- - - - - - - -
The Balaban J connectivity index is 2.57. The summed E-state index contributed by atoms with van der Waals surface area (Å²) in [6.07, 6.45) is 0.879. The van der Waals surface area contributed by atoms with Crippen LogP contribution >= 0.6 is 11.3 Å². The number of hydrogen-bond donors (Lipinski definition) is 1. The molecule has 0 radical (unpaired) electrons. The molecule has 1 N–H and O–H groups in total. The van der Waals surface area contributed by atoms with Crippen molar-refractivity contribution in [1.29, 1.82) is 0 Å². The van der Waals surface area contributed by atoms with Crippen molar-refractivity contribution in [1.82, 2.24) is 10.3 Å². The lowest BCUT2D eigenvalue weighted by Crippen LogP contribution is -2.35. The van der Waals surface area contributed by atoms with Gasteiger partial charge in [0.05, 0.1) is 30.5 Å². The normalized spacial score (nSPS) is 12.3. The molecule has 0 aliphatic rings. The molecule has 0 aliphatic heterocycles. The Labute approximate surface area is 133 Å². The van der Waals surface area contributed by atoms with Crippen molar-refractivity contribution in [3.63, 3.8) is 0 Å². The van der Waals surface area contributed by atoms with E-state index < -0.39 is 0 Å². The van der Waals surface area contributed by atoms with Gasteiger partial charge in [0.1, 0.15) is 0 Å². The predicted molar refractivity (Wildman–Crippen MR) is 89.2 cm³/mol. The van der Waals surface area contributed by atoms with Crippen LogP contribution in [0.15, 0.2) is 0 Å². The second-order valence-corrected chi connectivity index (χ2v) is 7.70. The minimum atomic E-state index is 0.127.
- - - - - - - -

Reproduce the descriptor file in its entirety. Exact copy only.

The Balaban J connectivity index is 2.57. The summed E-state index contributed by atoms with van der Waals surface area (Å²) in [6.07, 6.45) is 0.879. The van der Waals surface area contributed by atoms with Crippen LogP contribution >= 0.6 is 11.3 Å². The number of hydrogen-bond donors (Lipinski definition) is 1. The molecule has 0 radical (unpaired) electrons. The molecule has 1 N–H and O–H groups in total. The van der Waals surface area contributed by atoms with Crippen molar-refractivity contribution in [1.29, 1.82) is 0 Å². The van der Waals surface area contributed by atoms with Crippen molar-refractivity contribution in [1.82, 2.24) is 10.3 Å². The lowest BCUT2D eigenvalue weighted by Crippen LogP contribution is -2.35. The van der Waals surface area contributed by atoms with Gasteiger partial charge in [0.05, 0.1) is 30.5 Å². The normalized spacial score (nSPS) is 12.3. The molecule has 0 aliphatic rings. The molecule has 0 aliphatic heterocycles. The Labute approximate surface area is 133 Å². The van der Waals surface area contributed by atoms with Crippen molar-refractivity contribution in [3.63, 3.8) is 0 Å². The van der Waals surface area contributed by atoms with E-state index < -0.39 is 0 Å². The van der Waals surface area contributed by atoms with Gasteiger partial charge in [0.1, 0.15) is 0 Å². The predicted molar refractivity (Wildman–Crippen MR) is 89.2 cm³/mol. The van der Waals surface area contributed by atoms with Crippen LogP contribution in [0.15, 0.2) is 0 Å². The second-order valence-corrected chi connectivity index (χ2v) is 7.70. The minimum atomic E-state index is 0.127.